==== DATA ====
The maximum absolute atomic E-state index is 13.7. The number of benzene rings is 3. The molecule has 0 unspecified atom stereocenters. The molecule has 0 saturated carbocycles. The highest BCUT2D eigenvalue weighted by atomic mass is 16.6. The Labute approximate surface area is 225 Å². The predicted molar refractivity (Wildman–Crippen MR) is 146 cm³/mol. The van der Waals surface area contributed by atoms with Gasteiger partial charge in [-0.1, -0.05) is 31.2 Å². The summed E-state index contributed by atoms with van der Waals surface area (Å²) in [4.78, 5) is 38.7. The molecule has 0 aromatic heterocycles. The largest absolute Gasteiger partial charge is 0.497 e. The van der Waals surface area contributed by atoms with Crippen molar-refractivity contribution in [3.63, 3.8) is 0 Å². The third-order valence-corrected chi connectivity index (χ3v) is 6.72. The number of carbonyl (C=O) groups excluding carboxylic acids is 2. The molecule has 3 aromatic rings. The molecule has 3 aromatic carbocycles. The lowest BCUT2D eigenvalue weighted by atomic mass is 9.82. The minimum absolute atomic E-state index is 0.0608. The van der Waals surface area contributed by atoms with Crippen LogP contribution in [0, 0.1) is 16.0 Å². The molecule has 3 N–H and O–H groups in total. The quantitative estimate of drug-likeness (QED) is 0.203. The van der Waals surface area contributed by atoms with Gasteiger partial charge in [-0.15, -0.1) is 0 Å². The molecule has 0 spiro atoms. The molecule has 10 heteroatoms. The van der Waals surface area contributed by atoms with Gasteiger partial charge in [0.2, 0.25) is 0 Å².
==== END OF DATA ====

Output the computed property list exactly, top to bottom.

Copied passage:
The maximum absolute atomic E-state index is 13.7. The number of benzene rings is 3. The molecule has 0 unspecified atom stereocenters. The molecule has 0 saturated carbocycles. The highest BCUT2D eigenvalue weighted by atomic mass is 16.6. The Labute approximate surface area is 225 Å². The predicted molar refractivity (Wildman–Crippen MR) is 146 cm³/mol. The van der Waals surface area contributed by atoms with Gasteiger partial charge in [-0.1, -0.05) is 31.2 Å². The summed E-state index contributed by atoms with van der Waals surface area (Å²) in [4.78, 5) is 38.7. The molecule has 0 aromatic heterocycles. The largest absolute Gasteiger partial charge is 0.497 e. The van der Waals surface area contributed by atoms with Crippen molar-refractivity contribution in [3.63, 3.8) is 0 Å². The third-order valence-corrected chi connectivity index (χ3v) is 6.72. The number of carbonyl (C=O) groups excluding carboxylic acids is 2. The molecule has 3 aromatic rings. The molecule has 3 aromatic carbocycles. The lowest BCUT2D eigenvalue weighted by atomic mass is 9.82. The minimum absolute atomic E-state index is 0.0608. The van der Waals surface area contributed by atoms with Crippen LogP contribution in [0, 0.1) is 16.0 Å². The molecule has 3 N–H and O–H groups in total. The quantitative estimate of drug-likeness (QED) is 0.203. The van der Waals surface area contributed by atoms with Gasteiger partial charge in [-0.15, -0.1) is 0 Å². The molecule has 0 spiro atoms. The molecule has 10 heteroatoms. The van der Waals surface area contributed by atoms with Gasteiger partial charge in [0.2, 0.25) is 0 Å².